In taking a lead role in beefing up the Partnership’s social media platforms, Conlon plans to places an emphasis on LinkedIn and Twitter, as they offer the best bang for the buck. Cultivating a more robust LinkedIn presence allows for more precise recruitment of environmental and engineering professionals, including younger talent. “ LinkedIn enables us to post about our events, such as the BABAs. LinkedIn is a solid social media platform that allows us to fan out, appeal and reach many people, and then spread the news about what is occurring in the NYC brownfield industry,” says Conlon.
This outreach would include scouting for and reaching students who might have a vested interest in the industry—plus “we also want to reach out to local officials by activating Twitter, to enlighten them about our industry and the developments at the local levels.”
She calls the social media initiative “a group effort, and will get ideas for posts from my fellow board members.”
Professional Goals Aplenty
With Conlon’s day job at Haley & Aldrich, one of her more fervent quests is staying current on changes to environmental standards and guidance. She spoke of the PFAS guidance that “affects all our project teams: for me it’s helpful to get updates in real time, and on a consultant end about how those changes are implemented, the interactions with regulators—all while having a back and forth about staying on top of the industry.”
Of course, this industry has been significantly affected by Covid, starting with construction shutdowns occurring last year, which impacted “some of our projects, hindered them moving forward and they stalled out for a couple of months, while waiting for the ban to lift,” says Conlon, who has been a Project Manager at H&A since Nov 2018. It is in this role that she provides consulting services in environmental investigation, site remediation and engineering control design as well as expertise in navigating clients through city, state and federal regulatory programs.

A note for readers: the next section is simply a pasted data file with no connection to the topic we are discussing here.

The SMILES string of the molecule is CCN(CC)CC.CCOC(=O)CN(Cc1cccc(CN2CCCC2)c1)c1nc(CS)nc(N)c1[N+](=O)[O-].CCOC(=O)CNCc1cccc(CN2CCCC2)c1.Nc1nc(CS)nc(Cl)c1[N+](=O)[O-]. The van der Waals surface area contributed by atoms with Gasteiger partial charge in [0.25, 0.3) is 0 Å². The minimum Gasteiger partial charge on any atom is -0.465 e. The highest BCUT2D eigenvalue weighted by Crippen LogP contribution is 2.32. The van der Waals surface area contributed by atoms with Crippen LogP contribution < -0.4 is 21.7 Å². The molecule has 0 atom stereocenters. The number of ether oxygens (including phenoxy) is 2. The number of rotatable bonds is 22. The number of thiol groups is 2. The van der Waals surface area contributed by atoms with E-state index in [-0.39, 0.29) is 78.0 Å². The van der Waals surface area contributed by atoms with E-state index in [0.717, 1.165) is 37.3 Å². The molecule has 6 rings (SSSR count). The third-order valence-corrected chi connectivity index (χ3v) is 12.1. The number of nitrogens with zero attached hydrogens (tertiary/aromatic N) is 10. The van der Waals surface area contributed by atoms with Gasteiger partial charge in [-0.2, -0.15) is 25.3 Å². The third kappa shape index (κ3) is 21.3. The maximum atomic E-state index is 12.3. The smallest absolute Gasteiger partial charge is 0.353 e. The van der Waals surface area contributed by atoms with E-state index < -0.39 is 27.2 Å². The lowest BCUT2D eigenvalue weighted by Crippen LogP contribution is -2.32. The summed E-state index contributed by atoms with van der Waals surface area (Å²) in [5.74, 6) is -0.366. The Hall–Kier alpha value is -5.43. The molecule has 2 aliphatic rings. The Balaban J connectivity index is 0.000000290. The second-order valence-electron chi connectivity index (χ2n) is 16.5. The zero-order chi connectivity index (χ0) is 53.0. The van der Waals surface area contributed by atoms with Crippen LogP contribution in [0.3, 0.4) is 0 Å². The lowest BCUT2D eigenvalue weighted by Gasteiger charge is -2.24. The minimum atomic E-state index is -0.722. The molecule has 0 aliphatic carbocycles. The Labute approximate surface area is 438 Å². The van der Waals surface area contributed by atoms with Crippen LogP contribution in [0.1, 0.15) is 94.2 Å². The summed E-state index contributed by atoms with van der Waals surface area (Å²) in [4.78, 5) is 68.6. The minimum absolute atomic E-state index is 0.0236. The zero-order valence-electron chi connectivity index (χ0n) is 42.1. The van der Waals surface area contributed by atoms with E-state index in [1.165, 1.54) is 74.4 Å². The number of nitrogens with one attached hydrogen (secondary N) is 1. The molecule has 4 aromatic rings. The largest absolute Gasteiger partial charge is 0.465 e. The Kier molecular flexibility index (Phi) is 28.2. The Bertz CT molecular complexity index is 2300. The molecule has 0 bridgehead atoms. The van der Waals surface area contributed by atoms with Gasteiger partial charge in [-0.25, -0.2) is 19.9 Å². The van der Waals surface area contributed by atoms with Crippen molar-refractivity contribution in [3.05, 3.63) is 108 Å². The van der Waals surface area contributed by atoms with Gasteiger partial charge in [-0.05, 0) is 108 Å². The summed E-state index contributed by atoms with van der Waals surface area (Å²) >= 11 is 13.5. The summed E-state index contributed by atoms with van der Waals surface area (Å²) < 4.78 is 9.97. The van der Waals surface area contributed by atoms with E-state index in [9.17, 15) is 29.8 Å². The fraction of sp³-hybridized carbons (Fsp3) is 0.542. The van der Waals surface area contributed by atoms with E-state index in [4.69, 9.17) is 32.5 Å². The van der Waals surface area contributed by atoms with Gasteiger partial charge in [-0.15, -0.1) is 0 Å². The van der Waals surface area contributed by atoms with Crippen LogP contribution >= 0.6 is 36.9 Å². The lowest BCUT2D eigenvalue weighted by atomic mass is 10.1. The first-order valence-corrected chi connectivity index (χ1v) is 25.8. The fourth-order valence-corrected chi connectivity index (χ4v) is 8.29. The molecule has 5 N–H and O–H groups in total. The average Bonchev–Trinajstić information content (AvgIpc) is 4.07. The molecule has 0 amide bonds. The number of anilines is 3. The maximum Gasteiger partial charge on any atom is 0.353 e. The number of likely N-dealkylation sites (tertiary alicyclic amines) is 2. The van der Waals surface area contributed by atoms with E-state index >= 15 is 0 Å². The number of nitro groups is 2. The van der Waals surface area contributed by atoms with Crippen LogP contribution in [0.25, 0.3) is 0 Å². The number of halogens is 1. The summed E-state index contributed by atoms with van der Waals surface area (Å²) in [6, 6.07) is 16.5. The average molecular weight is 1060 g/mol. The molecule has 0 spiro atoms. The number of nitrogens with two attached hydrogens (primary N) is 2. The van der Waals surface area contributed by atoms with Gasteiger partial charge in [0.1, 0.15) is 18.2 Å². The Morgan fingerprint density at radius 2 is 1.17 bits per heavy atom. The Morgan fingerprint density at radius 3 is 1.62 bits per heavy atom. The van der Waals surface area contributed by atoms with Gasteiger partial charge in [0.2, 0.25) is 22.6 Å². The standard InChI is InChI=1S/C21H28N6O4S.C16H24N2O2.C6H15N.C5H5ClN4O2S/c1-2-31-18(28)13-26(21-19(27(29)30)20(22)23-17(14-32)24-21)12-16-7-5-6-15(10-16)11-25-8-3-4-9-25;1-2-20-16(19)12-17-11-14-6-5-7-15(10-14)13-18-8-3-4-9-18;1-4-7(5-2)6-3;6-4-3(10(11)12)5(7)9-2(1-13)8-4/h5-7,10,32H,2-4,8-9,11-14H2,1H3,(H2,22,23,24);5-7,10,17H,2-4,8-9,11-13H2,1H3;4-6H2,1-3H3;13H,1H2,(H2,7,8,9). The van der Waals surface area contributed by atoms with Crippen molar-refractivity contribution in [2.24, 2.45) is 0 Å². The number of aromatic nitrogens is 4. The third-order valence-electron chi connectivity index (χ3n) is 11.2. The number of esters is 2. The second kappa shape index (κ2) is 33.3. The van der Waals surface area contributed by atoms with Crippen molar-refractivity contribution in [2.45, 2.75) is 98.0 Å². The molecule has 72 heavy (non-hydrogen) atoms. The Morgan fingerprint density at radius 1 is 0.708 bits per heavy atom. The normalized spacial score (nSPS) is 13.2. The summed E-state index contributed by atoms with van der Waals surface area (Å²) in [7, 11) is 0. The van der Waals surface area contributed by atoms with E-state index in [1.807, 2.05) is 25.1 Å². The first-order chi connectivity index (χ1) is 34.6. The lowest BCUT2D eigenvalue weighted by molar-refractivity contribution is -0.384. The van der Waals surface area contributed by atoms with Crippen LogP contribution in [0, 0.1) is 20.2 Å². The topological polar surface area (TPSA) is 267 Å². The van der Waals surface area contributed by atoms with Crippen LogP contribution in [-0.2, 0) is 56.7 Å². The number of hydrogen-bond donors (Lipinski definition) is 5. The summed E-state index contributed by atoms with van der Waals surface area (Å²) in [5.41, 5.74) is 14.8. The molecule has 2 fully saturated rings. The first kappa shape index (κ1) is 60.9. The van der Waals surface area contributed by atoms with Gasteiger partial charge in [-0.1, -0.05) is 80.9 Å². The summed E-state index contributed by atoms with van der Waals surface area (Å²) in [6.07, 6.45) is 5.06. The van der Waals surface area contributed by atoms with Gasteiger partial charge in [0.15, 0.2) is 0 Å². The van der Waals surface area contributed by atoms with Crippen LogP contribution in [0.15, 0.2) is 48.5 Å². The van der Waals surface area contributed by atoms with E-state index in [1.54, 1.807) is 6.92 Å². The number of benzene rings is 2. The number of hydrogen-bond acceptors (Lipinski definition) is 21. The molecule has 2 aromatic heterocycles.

“Currently, I think a lot of projects have rebounded to move full steam ahead, as we see an uptick. We’re hoping to avoid government restrictions that could potentially be imposed. In addition, to foster communications and operational efficiency at H&A throughout the pandemic, we made efforts to stay connected with our staff, and recently we’ve been slowly returning to the office
Professionally, Conlon helps clients identify the best remedies for sites with environmental impacts. “I have extensive experience providing due diligence Ph I and Ph II assessments and guiding developers through city and state environmental regulatory programs.”
Running concurrent to this capability, Conlon, on the not-for-profit level, is eager to help the Partnership identify its own “best remedies” as it moves the needle forward on fostering NYC brownfield excellence.
The Partnership is thrilled to have her on the board.